Language selector

Site

Search results

  1. Gender identity and gender expression (brochure)

    April 2014 - People who are transgender, or gender non-conforming, come from all walks of life. Yet they are one of the most disadvantaged groups in society. Trans people routinely experience discrimination, harassment and even violence because their gender identity or gender expression is different from their birth-assigned sex. Under the Ontario Human Rights Code (the Code) people are protected from discrimination and harassment because of gender identity and gender expression in employment, housing, facilities and services, contracts, and membership in unions, trade or professional associations.

  2. Re: Consultation document – revised criteria for change of sex designation on an Ontario birth registration

    July 25, 2012 - We are pleased to note that a key objective of the consultation is to develop revised criteria that are in accordance with the Human Rights Tribunal of Ontario’s decision dated April 11, 2012 in XY v. Ontario (Government and Consumer Services). We trust that this submission is of assistance in your development of revised criteria. We address the questions set out in your Consultation Document, and make additional observations.

  3. Policy statement on the duty to accommodate under the Ontario Human Rights Code

    The Ontario Human Rights Code (the Code) recognizes the dignity and worth of every person in Ontario. The Code provides for equal rights and opportunities, and freedom from discrimination. It applies to the areas of employment, housing, facilities and services (including education, health care, etc.), contracts, and membership in unions, trade or professional associations. It covers specific grounds, such as disability, creed, family status, sex, and gender identity.

  4. 8. The duty to accommodate

    From: Policy on preventing discrimination because of gender identity and gender expression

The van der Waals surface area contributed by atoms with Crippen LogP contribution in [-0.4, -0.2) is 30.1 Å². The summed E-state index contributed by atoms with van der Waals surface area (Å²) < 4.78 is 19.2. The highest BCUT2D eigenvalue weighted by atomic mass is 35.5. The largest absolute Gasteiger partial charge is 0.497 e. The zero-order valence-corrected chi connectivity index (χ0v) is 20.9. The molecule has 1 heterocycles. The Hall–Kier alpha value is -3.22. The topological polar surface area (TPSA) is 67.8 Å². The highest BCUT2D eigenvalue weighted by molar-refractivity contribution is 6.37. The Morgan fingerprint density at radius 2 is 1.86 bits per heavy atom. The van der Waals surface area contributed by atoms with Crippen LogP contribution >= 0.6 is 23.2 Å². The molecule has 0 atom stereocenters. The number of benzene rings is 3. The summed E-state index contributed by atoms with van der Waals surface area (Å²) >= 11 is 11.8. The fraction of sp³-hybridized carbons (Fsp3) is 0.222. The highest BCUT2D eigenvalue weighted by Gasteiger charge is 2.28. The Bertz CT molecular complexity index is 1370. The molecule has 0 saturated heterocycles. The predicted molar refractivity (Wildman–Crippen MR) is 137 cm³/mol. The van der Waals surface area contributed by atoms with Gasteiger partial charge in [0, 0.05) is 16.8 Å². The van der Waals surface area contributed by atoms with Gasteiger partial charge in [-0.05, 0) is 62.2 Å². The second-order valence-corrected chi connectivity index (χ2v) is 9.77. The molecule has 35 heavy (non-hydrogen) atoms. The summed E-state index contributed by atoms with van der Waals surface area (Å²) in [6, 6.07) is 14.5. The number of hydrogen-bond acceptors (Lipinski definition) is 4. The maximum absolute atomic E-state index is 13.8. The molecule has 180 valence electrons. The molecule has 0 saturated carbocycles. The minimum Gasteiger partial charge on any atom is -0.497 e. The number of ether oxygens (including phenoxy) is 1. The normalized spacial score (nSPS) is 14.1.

Under the Code, employers and unions, housing and service providers have a legal duty to accommodate the needs of people because of their gender identity or gender expression, unless it would cause undue hardship. The goal of accommodation is to help everyone have equal opportunities, access and benefits. Failure to accommodate may lead to a finding of discrimination under the Code.

  5. Mental health disabilities shouldn’t be a barrier to student success

    October 12, 2017

    Just as students were headed back to school, a vigorous debate was unfolding on the pages of this paper (and others) about the accommodation of students with mental health disabilities. Unfortunately, this debate has been dominated by professors and columnists whose expertise lies outside human rights law and whose opinions do not adequately take into account the lived experience of discrimination.

  6. A policy primer: Guide to developing human rights policies and procedures

    December 2013 - The purpose of this guide is to provide organizations with some practical help for developing effective and fair ways to prevent human rights infringements, and for responding to human rights issues such as harassment, discrimination and accommodation needs. Employers, landlords and service providers all have an obligation to make sure that human rights are respected, and can all benefit from the information provided in this publication.

  7. 7. Accommodation policy and procedure

    From: A policy primer: Guide to developing human rights policies and procedures

    A. Description and rationale

    Under the Code, organizations are required to prevent and remove barriers and provide accommodation to the point of undue hardship. The principle of accommodation arises most frequently in the context of creed, family status, sex (pregnancy) and disability, as well as age, gender identity and gender expression.

  8. Human rights for tenants (brochure)

    2011 - International law says that people in Canada should be able to get good housing that they can afford. To help achieve this in Ontario, tenants and landlords (or housing providers) have rights and responsibilities under the Human Rights Code. As a tenant, you have the right to equal treatment in housing without discrimination and harassment.

Pages